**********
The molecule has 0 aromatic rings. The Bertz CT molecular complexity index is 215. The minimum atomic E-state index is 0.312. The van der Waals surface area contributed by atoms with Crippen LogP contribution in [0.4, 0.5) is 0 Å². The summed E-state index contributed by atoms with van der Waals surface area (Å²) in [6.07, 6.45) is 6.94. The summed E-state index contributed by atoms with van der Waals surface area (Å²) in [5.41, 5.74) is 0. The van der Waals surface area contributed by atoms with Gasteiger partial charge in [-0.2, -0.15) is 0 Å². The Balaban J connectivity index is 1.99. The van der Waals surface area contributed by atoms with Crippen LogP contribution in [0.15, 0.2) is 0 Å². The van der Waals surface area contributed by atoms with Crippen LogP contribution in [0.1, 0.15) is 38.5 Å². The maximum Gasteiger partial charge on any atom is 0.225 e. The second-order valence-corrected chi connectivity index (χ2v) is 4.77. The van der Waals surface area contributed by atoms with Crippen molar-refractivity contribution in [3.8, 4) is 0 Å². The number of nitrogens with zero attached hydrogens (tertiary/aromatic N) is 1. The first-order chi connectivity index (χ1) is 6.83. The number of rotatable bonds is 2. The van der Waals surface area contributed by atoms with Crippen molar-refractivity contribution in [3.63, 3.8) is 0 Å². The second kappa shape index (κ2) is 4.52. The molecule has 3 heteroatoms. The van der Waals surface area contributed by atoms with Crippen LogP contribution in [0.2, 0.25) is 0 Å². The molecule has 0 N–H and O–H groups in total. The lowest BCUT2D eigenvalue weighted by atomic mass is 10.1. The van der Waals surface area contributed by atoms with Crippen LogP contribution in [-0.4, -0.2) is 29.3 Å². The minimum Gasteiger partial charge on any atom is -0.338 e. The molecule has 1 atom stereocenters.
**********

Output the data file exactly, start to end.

The molecule has 0 aromatic rings. The Bertz CT molecular complexity index is 215. The minimum atomic E-state index is 0.312. The van der Waals surface area contributed by atoms with Crippen LogP contribution in [0.4, 0.5) is 0 Å². The summed E-state index contributed by atoms with van der Waals surface area (Å²) in [6.07, 6.45) is 6.94. The summed E-state index contributed by atoms with van der Waals surface area (Å²) in [5.41, 5.74) is 0. The van der Waals surface area contributed by atoms with Gasteiger partial charge in [-0.2, -0.15) is 0 Å². The Balaban J connectivity index is 1.99. The van der Waals surface area contributed by atoms with Crippen LogP contribution in [0.15, 0.2) is 0 Å². The van der Waals surface area contributed by atoms with Crippen LogP contribution in [0.1, 0.15) is 38.5 Å². The maximum Gasteiger partial charge on any atom is 0.225 e. The second-order valence-corrected chi connectivity index (χ2v) is 4.77. The van der Waals surface area contributed by atoms with Crippen molar-refractivity contribution in [3.8, 4) is 0 Å². The number of nitrogens with zero attached hydrogens (tertiary/aromatic N) is 1. The first-order chi connectivity index (χ1) is 6.83. The number of rotatable bonds is 2. The van der Waals surface area contributed by atoms with Crippen molar-refractivity contribution in [3.63, 3.8) is 0 Å². The second kappa shape index (κ2) is 4.52. The molecule has 3 heteroatoms. The van der Waals surface area contributed by atoms with Crippen LogP contribution in [0.2, 0.25) is 0 Å². The molecule has 0 N–H and O–H groups in total. The lowest BCUT2D eigenvalue weighted by atomic mass is 10.1. The van der Waals surface area contributed by atoms with Crippen LogP contribution in [-0.4, -0.2) is 29.3 Å². The minimum Gasteiger partial charge on any atom is -0.338 e. The molecule has 1 atom stereocenters.